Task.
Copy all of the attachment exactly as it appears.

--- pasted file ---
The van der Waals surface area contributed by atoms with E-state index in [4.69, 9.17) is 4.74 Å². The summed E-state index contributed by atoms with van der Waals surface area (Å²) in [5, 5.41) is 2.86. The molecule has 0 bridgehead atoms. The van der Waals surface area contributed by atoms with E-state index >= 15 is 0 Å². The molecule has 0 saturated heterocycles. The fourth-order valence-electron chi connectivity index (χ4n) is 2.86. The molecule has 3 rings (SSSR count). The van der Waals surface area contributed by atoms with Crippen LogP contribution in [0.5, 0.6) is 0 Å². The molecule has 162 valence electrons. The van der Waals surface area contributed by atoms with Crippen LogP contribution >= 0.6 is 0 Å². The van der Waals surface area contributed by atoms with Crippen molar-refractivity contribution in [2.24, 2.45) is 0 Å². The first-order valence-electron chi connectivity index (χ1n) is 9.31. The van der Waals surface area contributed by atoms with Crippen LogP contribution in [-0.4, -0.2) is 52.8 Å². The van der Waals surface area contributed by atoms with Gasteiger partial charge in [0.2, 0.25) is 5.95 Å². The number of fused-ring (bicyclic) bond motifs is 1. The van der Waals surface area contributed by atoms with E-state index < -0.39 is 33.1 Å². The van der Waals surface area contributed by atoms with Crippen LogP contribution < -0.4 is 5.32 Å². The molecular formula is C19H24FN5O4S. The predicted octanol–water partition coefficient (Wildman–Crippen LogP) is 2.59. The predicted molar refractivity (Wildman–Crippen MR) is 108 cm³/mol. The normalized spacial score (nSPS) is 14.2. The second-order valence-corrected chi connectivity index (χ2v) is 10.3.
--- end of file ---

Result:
The van der Waals surface area contributed by atoms with E-state index in [4.69, 9.17) is 4.74 Å². The summed E-state index contributed by atoms with van der Waals surface area (Å²) in [5, 5.41) is 2.86. The molecule has 0 bridgehead atoms. The van der Waals surface area contributed by atoms with E-state index >= 15 is 0 Å². The molecule has 0 saturated heterocycles. The fourth-order valence-electron chi connectivity index (χ4n) is 2.86. The molecule has 3 rings (SSSR count). The van der Waals surface area contributed by atoms with Crippen LogP contribution in [0.5, 0.6) is 0 Å². The molecule has 162 valence electrons. The van der Waals surface area contributed by atoms with Crippen LogP contribution >= 0.6 is 0 Å². The van der Waals surface area contributed by atoms with Crippen molar-refractivity contribution in [2.24, 2.45) is 0 Å². The first-order valence-electron chi connectivity index (χ1n) is 9.31. The van der Waals surface area contributed by atoms with Crippen LogP contribution in [-0.4, -0.2) is 52.8 Å². The van der Waals surface area contributed by atoms with Gasteiger partial charge in [0.2, 0.25) is 5.95 Å². The number of fused-ring (bicyclic) bond motifs is 1. The van der Waals surface area contributed by atoms with E-state index < -0.39 is 33.1 Å². The van der Waals surface area contributed by atoms with Crippen LogP contribution < -0.4 is 5.32 Å². The molecular formula is C19H24FN5O4S. The predicted octanol–water partition coefficient (Wildman–Crippen LogP) is 2.59. The predicted molar refractivity (Wildman–Crippen MR) is 108 cm³/mol. The normalized spacial score (nSPS) is 14.2. The second-order valence-corrected chi connectivity index (χ2v) is 10.3.